Reflecting on other early recordings from around that time, recorded at a building on campus called Barn 100, Sarlé said, “I do remember that after recording those at the barn that I thought to myself, ‘Now I can die.’ And that’s special. I’ve never really had a feeling like that after a recording since. I think that was because those were the first-ever recordings.”
“I always remember how adults, when I was a kid, would be, like, ‘Oh, yeah, when you’re young, everything is so dire and intense.’ And talking about this record is making me realize how true that was. I feel like I felt the same when we were done,” Meath said, “And every moment of discovering how to write songs, or how to sing together, in the air was like this incredible bridge from the ground into the air, into a different universe. It felt like an actual magical spell.”
All of the new and previously unreleased tracks on the anniversary edition are sourced from within a few years of the release of Made the Harbor, including “Bird Song,” the only new Mountain Man original on the record, which was written in 2011 for NPR’s Song+Stories series (originally called “Vision,” it accompanied a story about frozen migratory birds). This edition of the record also includes the first official release of “Play It Right,” the track that would go on to become the origin story of Sylvan Esso, after Nick Sanborn remixed it.
The traditional “Come All Ye Fair and Tender Ladies” and cover of Arthur Russell’s “Kid Like You” have a throughline of heartbreak that the band identified with — especially the lines “I’d fly away to my false true lover / and when he’d speak I would deny” and “They’re like the stars of a summer’s morning / first they’re there and then they’re gone” in “Come All Ye.” They chose “Kid Like You” for the sorrow, and because they listened to Russell a lot in the car between shows.
The inclusion of the cover of then-Vermont contemporary tooth ache’s “Holy Father” is simple: Meath had “a giant crush” on the person who wrote it, and was looking for “complicated, weird songs” that they could learn from.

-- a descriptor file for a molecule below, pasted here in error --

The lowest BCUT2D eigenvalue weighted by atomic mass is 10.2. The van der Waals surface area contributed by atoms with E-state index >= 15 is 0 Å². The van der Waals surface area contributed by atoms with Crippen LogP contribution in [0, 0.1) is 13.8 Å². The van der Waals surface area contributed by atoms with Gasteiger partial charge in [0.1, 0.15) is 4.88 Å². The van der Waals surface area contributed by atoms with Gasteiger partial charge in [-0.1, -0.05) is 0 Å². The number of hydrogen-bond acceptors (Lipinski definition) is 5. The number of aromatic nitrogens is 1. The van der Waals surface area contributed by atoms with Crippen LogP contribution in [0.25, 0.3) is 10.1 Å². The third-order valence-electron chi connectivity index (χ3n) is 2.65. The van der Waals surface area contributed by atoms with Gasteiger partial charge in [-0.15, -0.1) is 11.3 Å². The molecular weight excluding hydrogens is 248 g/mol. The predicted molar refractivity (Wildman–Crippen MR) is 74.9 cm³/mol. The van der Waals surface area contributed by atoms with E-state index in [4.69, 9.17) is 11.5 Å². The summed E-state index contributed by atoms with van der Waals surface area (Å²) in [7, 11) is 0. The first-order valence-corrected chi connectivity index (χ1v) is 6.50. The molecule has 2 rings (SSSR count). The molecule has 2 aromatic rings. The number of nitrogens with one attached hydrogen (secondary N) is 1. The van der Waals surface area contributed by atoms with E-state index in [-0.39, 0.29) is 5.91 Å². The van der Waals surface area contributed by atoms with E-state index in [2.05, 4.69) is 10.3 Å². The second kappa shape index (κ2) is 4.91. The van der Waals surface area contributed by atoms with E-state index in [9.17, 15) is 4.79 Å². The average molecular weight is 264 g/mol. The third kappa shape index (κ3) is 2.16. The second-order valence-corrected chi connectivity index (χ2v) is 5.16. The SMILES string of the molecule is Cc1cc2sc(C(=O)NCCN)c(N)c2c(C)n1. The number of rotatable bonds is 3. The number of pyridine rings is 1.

Photo above by Shervin Lainez
The gatefold of this version of the album features a collage of photos and memorabilia from around the time Made the Harbor was first released, and includes a rider that asks for “3 pairs of underwear two small, one medium (you do not have to get these if it makes you uncomfortable, but you know how it is.)” According to Meath, they only got underwear once, because “that made everybody feel uncomfortable.” Sarlé said they asked for it because they thought it was something they’d need on tour, unsure if they’d be able to do laundry. Meath, who’s currently touring with Sanborn for Sylvan Esso, noted underwear is still what she brings the most of every time.
The band has too many favorite parts of the collage to list them all, but an agreed-upon highlight is the photo of them by the truck with the huge strawberry near the ocean in California — before that picture was taken, they had just eaten samples of “the most amazing jam.” Sauser-Monnig points out the abundance of cats and brings up something that sounds straight out of a fairytale: “That picture of Molly with her hand on her chest [is from] when we were playing at Green Man and found that field full of wild horses and that old sheep barn and climbed to the top of Sugarloaf Mountain.”
As our call came to an end, Meath said, “I love Mountain Man. It’s the best, the older I get and the deeper into my life I become, the more I think that Mountain Man is actually the most essential — the thing that I derive the most joy from.”
At this, Sarlé interjected with a joyful scream, before Meath continued, “It’s true. It’s just so good.”
Sauser-Monnig said, “I can’t imagine my life without it, that’s for sure.”
Meath agreed, “We’re just so lucky that we found each other.” Sauser-Monnig added, “Out of all the humans in the world.”
“Yeah, just actual true love,” Meath concluded.
Collage design by Will Hackney; photos by Jim Brueckner, Georgia Kral, Madalyn Baldanzi, David Yousling, Jess Luther, Brian Lebarton, Charles Spearin, Molly Sarlé, Amelia Meath, Alexandra Sauser-Monnig.